XGIRLFRIENDS Magazine: XGIRLFRIENDS Magazine Vertical marketing in the October issue of fête.
XGIRLFRIENDS Magazine: XGIRLFRIENDS Magazine Vertical marketing in the October issue of fête.

SC Children’s Theatre Executive Director Debbie Bell thanked me for submitting my script & score for her consideration, but alas, her patrons dislike departures from the familiar, as she’d warned me from the beginning. It follows, therefore, and she confirmed the fact on Friday last, that a 45-minute musical about a grumpy, middle-aged Rudolph living in a trailerpark on the outskirts of the North Pole does not qualify as a bankable SCCT commodity.

Humble pie. A dish best served with marijuana.

Down but not out, I trundled off to Hilton Head to audition on Sunday for a production of The Clean House. The shave, the freshly drycleaned dress clothes, the monologue prepared especially for the occasion … things we do as due diligence, and must do from time to time if for no reason other than to stay in practice.

I’d preceded the audition with a side trip to Savannah, staying at the Bay Street Hyatt the night before, eating dinner at the Chart House, then breakfast at the Bohemian on the morning of. When a homeless man asked me for money as I was walking back to the hotel after breakfast, I offered to buy him a meal instead. He accepted.

So there I sat in my $1,000 Rush Wilson suit, making small talk with a cadaverous vagrant (“Come here often?”) while we waited for the waitress to bring us the check. She seemed none too happy about her involvement in my charitable impulse.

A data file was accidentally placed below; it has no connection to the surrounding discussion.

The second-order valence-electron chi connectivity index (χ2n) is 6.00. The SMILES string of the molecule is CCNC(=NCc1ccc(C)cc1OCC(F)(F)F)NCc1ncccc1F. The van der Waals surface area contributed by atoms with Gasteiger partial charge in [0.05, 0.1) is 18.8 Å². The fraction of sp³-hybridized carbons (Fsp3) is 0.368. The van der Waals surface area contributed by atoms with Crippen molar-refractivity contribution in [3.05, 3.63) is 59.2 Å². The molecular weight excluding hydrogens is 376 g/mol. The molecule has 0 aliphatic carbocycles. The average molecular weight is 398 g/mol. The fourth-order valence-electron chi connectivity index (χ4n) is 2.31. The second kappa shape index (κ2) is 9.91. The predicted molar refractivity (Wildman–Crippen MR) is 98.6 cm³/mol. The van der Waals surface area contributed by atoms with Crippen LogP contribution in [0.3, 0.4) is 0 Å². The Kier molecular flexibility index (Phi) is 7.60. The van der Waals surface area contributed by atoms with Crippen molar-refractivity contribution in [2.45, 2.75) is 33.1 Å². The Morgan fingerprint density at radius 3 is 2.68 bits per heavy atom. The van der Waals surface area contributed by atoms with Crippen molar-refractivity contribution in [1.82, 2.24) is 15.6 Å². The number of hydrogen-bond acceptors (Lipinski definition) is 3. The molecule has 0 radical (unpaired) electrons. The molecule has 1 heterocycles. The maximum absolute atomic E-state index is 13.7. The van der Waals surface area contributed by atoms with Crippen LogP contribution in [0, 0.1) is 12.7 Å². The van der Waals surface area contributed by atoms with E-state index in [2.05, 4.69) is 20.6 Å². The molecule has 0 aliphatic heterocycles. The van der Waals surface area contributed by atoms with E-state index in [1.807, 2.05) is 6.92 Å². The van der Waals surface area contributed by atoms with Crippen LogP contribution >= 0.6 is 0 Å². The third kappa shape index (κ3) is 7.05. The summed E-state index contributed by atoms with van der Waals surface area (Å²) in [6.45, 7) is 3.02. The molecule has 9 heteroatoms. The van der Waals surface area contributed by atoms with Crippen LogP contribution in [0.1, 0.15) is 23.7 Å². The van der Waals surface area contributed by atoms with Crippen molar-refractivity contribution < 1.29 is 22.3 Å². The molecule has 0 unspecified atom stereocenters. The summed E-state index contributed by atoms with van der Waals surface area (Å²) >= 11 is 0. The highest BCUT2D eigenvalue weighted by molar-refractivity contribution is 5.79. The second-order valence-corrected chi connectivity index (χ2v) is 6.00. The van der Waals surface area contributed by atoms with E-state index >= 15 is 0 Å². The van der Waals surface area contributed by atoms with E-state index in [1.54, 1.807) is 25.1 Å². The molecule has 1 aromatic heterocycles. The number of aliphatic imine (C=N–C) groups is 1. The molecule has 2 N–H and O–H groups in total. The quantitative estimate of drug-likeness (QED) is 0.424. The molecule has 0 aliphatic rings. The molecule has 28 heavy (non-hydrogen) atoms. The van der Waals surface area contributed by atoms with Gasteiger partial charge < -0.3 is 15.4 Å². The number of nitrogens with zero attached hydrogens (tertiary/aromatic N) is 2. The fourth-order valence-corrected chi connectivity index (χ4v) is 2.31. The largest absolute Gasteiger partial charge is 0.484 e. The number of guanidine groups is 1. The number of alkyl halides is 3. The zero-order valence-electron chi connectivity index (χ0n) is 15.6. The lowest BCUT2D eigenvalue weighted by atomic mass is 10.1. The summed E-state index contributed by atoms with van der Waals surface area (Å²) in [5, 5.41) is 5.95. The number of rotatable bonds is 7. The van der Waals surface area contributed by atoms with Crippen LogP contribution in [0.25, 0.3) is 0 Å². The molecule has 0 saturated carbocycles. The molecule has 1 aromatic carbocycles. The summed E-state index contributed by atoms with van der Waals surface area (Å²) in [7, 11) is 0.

After paying, I left the homeless man to receive his gift alone. He’d ordered carryout, which is common, and our conversation had dwindled to one, long, predictably awkward pause. I was reminded of a quote I’d read in Ted Conover’s book, Rolling Nowhere: “A man receiving charity always hates his benefactor it is a fixed characteristic of human nature.” George Orwell.

“I’ve been looking for work,” the homeless man said, maybe to reassure me that I hadn’t wasted my money, “but it’s hard to find anything.” He wouldn’t look at me. He wouldn’t even face me straight on. “Good luck,” I said. A handshake and goodbye. Sideways. Like a couple of fiddler crabs.


Erase, erase, erase.

On Monday, I’ll drive to Sanford to begin rehearsals for Dial “M”. Good times ahead. And Jay Spivey has enthusiastically approved my contribution to the October issue of fête. Plus, and I can’t emphasize this enough, the nights are cool again and the days are getting cooler.